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Could anyone point me to some authors who have discussed the ideas surrounding death in western Philosophy?

(Not whether we know we exist but rather the concept of mortality and immortality).

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    Martin Heidegger talks a lot about death and its relation with Dasein. But this is not what most people are looking for when they ask questions like this. Do you have some particular type of discussion in mind? What about (im)mortality do you want to know? – Cody Gray Jun 16 '11 at 8:55
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    I think your question would benefit if you narrowed it down a bit. For example you could explain your motivation or specific aspects of the issues you are interested in – Chuck Jun 16 '11 at 8:59
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    Epicurus discussed death at length, I think. (This is a comment rather than an answer because I can't point to a source and this is second-hand knowledge...) – Seamus Jun 16 '11 at 11:37
  • @Chuck @Cody The main aspect I'm thinking of is Western Philosophy's approach versus the eastern (or specifically Buddhist) idea of death and rebirth. The question does need to be more specific I agree, but I'm generally interested in all suggestions – Chris S Jun 16 '11 at 21:48
  • Might be of interest to the original poster: Yale offers an online video lecture series (free) for their PHL 176: Death course as part of their Open Yale Courses program: oyc.yale.edu/philosophy/death . – Josh1billion Jan 19 '12 at 21:51
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If death is the unequivocal and permanent end of our existence, the question arises whether it is a bad thing to die.1

Look no further than Thomas Nagel (at least initially). There is a book called Mortal Questions which is a collection of his papers on the subject.

It opens with a true masterpiece in ethics, appropriately titled Death. This first appeared in 1970 in the journal Nous.

Here is a link to that chapter in Google Books.

Here is the full-text.

I remember really enjoying this paper the first time I read it. I would recommend it to anyone interested in an analytic philosophy perspective on the subject of death. It's also simply a great piece of writing, overflowing with great passages.

If there is no limit to the amount of life that it would be good to have, then it may be that a bad end is in store for us all.1


1Nagel T. 'Death', Nous, 1970, pp. 73-80.

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A good place to start would be Plato's Phaedo. It is arguably the first non-religious, purely philosophical treatment of death/mortality/immortality in Western philosophy. Plato tries to convince his students that they should not fear for his soul for it will live beyond his body. A very moving text too.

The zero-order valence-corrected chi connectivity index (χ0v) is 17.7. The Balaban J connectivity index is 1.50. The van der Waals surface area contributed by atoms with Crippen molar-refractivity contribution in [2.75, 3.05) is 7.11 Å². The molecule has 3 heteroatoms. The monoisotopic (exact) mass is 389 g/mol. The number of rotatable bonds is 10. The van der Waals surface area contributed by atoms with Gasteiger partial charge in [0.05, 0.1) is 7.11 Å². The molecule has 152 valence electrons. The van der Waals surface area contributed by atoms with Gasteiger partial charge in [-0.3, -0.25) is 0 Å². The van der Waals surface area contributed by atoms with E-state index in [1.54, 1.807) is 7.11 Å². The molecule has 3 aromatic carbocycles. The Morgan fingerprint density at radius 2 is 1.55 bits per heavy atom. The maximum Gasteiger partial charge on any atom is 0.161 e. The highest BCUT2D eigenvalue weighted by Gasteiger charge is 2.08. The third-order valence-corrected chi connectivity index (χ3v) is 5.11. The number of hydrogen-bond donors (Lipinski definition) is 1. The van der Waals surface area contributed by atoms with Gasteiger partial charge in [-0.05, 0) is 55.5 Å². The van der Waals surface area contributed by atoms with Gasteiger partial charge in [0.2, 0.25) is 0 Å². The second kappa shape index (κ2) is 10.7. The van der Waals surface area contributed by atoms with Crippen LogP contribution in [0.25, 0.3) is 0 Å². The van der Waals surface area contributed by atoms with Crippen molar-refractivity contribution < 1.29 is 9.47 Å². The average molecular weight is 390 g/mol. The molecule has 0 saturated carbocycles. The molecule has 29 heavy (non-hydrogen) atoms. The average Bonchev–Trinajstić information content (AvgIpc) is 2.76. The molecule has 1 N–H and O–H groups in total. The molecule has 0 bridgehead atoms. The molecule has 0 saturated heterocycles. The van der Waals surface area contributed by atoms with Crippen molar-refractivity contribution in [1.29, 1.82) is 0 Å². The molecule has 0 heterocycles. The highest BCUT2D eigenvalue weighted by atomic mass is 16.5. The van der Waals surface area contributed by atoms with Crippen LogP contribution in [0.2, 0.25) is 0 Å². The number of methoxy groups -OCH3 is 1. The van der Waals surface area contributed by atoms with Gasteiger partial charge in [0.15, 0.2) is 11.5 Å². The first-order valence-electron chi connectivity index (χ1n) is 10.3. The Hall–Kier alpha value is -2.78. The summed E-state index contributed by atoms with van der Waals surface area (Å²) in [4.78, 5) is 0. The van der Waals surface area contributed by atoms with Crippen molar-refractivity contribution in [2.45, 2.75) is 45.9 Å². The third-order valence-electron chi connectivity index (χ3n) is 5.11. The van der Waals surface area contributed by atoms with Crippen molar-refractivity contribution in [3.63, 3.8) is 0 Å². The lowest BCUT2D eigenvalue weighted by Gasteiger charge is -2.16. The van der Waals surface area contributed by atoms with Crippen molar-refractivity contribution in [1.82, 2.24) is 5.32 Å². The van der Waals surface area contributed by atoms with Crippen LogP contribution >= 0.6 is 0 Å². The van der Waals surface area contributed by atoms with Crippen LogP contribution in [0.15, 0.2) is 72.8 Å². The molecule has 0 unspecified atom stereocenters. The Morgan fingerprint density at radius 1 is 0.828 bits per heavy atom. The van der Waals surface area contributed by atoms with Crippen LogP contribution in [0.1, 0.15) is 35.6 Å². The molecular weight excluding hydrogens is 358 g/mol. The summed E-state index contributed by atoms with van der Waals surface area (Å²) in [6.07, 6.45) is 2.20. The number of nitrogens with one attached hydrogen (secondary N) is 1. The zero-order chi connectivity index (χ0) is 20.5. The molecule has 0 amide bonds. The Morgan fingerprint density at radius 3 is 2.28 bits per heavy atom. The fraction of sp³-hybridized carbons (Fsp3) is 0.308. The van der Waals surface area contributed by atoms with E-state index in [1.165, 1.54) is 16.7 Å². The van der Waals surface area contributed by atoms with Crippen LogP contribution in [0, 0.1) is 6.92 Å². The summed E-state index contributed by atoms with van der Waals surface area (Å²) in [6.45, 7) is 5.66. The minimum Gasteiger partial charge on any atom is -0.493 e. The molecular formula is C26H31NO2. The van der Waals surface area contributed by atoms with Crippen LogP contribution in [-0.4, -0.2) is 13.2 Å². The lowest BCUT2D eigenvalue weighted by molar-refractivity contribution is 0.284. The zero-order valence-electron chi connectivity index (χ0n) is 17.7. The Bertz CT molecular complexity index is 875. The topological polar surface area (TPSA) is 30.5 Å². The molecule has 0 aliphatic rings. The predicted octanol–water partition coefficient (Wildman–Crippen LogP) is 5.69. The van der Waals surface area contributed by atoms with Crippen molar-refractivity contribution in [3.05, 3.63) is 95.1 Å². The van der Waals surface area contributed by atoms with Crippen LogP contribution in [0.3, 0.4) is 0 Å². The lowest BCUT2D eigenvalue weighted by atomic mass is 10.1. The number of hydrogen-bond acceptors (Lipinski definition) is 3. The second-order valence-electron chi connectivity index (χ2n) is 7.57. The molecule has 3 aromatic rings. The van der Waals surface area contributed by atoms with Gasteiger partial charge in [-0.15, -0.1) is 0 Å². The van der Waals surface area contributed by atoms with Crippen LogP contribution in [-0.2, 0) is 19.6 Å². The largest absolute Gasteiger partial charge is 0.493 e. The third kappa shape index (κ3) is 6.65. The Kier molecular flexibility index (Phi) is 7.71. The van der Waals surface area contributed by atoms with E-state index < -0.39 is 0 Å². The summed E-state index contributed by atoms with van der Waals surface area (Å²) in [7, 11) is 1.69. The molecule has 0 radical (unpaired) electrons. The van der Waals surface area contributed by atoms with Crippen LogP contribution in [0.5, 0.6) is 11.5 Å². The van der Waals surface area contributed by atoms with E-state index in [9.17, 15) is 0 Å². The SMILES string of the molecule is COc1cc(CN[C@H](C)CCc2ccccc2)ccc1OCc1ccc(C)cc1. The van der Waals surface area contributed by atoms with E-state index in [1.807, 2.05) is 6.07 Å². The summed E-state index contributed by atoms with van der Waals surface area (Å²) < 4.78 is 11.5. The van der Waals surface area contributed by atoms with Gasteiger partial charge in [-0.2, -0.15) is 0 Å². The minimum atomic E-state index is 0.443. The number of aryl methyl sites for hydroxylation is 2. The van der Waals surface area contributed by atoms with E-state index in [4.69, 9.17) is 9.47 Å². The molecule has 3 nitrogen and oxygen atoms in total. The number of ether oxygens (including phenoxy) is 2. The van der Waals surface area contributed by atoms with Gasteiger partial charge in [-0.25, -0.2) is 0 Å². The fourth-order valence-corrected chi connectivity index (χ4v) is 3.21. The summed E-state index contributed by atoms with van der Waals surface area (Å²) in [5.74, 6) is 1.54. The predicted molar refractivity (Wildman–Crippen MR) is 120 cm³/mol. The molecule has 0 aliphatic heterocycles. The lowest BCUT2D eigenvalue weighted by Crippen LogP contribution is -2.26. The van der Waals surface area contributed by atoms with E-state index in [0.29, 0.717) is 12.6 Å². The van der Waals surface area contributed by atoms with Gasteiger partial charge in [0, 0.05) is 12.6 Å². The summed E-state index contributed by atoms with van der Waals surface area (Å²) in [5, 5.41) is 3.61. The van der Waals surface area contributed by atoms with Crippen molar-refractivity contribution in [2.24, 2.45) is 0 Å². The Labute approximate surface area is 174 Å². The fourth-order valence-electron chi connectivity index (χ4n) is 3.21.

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A nice little book on the subject, broadly, is The Book of Dead Philosophers by Simon Critchley, who is himself a philosopher.

He takes Cicero's famous quote, "To philosophize is to learn how to die", as a starting point and then takes a look at 190 (or so) dead philosophers, what they had to say about life and death, what they contributed to philosophy's understanding of death, and how they, themselves died.

Like I say, it's a nice little book, fascinating and often inspiring to read and a good place to start an investigation into a question like this.

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Jacques Derrida's Aporias is on precisely this subject, with particular reference to Heidegger.

EDIT: Here is the Library Journal review of the aforementioned book:

In this brief but dense book, the French philosopher examines the meaning of death. He proceeds, as usual, by minute examination of texts, beginning with Diderot and Cicero but soon moving to his favorite, Heidegger. Since one cannot experience one's death, dying must be viewed as a limiting concept, Derrida argues. This leads him to compare it with other boundaries between concepts and with political borders. Death straddles the gap between nature and culture, and its peculiar qualities enable Derrida both to continue and to challenge philosophy in the style of Heidegger, whose analysis of death in Being and Time he compares with the historical account of Phillippe Aries in Western Attitudes Toward Death (Johns Hopkins, 1973) in order to show how philosophy and history relate to each other. This short but powerful dose of Derrida will be of interest to his many admirers.

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Check out Palle Yourgrau's work, here. Yourgrau argued that death opened the door to metaphysics.

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    In what way does death open the door to metaphysics? Can you give a summary of his argument here? – Cody Gray Jun 17 '11 at 6:59
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I like this little excerpt from Montaigne's 'Essays' - 'that to study philosophy is to learn to die'. Its old, yet its quite logical, straightforward, down-to-earth, and - most important - its optimistic. Not something like Camus, after reading whom, you you only think about suicide ;)

  • it starts with stating a simple fact that we are all mortal. death is unavoidable, and there is not point in lying ourselves. Yet, while its seems sad at first, - once you accept it, you can start living without illusions and fear of death, trying to get maximum within that limited timeframe, what we all spend here, on this planet. ( like the mindset of a visitor in disneyland - of course this visit will end in just a couple of hours, this is why you should not be slow, and enjoy the things that you want and can ) – c69 Sep 24 '11 at 14:28

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